“The Jewish community speaks in many voices,” said Gail Hyman, senior vice president of marketing and public affairs at the United Jewish Communities. But, she added, “It’s important to get our message coordinated, if not exactly using the same set of words.”
UJC is among the principal backers of the P.R. campaign, which has been led by the American Jewish Committee. Also involved is a group of Silicon Valley high-tech entrepreneurs called Israel 21C.
UJC will conduct leadership and advocacy training seminars for its members, to help spread the new strategy around the country, Hyman said.
Another group spreading the word on a grass-roots level is Hillel: The Foundation for Jewish Campus Life.
Richard Joel, president of Hillel, said the campaign is especially timely on campus, where surveys show most students are largely undecided about the Mideast conflict but anti-Israel demonstrations are becoming increasingly frequent.
“This is a generation that draws moral relativism,” Joel said. “We have to move from being confrontational to being persuasive, at a time of unbelievable ignorance” about the Mideast.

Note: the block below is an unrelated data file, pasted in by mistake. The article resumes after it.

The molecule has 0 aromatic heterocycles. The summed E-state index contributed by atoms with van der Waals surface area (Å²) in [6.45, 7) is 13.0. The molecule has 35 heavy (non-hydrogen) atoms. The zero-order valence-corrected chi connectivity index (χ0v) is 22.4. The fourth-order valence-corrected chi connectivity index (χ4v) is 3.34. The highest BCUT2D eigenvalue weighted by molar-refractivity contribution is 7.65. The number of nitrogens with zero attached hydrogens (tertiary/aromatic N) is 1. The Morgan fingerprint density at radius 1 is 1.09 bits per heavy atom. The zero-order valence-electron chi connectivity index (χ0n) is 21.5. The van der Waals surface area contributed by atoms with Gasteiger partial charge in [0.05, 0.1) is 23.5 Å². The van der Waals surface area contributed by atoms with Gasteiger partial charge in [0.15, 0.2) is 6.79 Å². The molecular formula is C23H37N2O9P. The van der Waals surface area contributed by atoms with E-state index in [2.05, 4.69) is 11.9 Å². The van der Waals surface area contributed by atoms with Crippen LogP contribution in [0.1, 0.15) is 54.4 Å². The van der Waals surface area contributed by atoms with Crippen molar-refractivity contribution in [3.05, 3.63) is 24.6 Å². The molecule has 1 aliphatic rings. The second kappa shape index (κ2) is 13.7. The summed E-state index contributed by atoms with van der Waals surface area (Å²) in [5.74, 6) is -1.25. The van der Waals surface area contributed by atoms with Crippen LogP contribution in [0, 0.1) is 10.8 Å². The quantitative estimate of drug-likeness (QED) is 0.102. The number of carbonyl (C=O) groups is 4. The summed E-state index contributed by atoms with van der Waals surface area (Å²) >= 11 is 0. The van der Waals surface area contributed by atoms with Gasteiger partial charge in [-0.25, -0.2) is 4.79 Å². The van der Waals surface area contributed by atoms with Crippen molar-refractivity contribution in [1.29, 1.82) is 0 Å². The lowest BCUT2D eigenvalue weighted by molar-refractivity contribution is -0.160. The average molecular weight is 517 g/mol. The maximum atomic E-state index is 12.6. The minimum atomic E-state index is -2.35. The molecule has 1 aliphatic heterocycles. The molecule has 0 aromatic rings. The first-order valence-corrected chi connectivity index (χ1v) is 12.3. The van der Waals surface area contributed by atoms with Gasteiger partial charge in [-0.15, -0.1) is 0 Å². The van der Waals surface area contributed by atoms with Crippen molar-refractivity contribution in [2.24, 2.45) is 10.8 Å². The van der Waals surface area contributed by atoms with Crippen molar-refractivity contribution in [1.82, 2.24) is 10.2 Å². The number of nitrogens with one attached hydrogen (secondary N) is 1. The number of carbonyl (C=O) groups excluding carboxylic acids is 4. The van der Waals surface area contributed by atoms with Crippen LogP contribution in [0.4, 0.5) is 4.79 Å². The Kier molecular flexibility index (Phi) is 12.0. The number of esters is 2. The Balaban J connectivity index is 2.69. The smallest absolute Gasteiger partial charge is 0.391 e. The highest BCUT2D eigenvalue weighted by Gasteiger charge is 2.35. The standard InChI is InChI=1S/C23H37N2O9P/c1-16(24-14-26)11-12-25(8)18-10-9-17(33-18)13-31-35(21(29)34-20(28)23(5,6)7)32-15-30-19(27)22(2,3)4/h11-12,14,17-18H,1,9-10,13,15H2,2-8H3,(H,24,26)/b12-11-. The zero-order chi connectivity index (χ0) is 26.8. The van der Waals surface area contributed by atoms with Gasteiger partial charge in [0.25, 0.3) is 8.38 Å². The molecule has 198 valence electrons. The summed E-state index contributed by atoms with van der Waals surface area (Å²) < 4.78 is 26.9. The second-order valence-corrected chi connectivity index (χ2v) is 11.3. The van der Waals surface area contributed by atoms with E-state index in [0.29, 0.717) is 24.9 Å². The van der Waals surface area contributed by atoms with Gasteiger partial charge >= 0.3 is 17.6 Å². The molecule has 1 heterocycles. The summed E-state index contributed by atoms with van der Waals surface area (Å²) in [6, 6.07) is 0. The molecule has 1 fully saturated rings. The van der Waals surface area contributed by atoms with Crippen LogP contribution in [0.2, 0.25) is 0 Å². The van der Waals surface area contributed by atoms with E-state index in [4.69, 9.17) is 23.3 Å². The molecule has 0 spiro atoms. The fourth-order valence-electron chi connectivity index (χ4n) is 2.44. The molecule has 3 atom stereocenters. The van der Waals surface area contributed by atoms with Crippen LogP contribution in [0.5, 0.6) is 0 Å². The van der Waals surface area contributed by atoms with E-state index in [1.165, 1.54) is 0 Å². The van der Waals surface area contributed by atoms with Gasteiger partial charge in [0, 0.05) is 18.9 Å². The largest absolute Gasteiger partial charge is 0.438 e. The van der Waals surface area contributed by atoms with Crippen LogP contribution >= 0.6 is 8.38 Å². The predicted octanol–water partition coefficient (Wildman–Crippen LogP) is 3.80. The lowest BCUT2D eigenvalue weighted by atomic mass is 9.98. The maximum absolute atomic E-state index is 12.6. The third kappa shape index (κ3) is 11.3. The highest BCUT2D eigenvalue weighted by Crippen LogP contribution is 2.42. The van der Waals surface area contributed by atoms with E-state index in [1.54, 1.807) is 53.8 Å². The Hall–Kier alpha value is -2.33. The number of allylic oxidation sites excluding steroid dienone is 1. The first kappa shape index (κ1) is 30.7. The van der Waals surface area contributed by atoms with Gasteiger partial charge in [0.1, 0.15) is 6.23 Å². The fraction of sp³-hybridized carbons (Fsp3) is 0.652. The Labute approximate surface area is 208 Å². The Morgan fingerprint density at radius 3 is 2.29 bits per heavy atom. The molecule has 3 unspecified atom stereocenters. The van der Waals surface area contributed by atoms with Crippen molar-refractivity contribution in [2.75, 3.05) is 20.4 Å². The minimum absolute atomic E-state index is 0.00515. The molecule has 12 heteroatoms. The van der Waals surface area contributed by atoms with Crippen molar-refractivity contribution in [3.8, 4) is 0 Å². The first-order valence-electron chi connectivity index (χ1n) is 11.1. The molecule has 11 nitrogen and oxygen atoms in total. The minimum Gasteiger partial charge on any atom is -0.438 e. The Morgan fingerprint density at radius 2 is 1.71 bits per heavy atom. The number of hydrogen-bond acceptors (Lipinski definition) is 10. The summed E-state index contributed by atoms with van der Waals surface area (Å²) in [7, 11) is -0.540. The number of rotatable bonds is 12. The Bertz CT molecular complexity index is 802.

David Harris, executive director of the AJCommittee, welcomed the effort, saying Israel’s case until now “hasn’t been made effectively.”
Jewish groups must put this plan into effect and “get on message” about the Mideast conflict, he said.
But reactions to the message differed, not surprisingly, along political fault lines.
Mark Rosenblum, founder and policy director of Americans for Peace Now, said Israel has been “beaten up unfairly in the media and in the international community” and needs strong hasbarah, the Hebrew term for public relations.
Still, good P.R. can’t compensate for the policies of Prime Minister Ariel Sharon’s government, which has only pursued military options while building Jewish settlements in the territories, Rosenblum said.
“If you’re going to sell a more uplifting picture of Israel and you’re also going to sell hope, it’s not only a problem of Arafatocracy, but the Sharon government hasn’t offered a vision of hope,” he said.
In contrast, Helen Freedman, executive director of the Americans for a Safe Israel, said the advice to stress positive and hopeful messages simply “refuses to face the reality” of Mideast politics and panders to “Madison Avenue” image-making.
“What confuses people are all the mixed messages coming out of Israel,” led by a unity government that includes not just more hawkish ministers from Sharon’s Likud and the National Religious Party, but Labor Party leaders such as Foreign Minister Shimon Peres and Defense Minister Benjamin Ben-Eliezer, whom Freedman called “traitors” for urging peace talks amid terrorism.
Israel’s message, she said, should be not conciliatory but forceful.
“Israeli spokesmen should speak the truth, and they should say it over and over again: Arafat and all the terrorists in the area have proven themselves to be nothing but that — terrorists — and we have to get them before they get us,” Freedman said.
Perhaps, it appears, even the Ten Commandments won’t be enough to get all the American Jewish groups on the same P.R. page.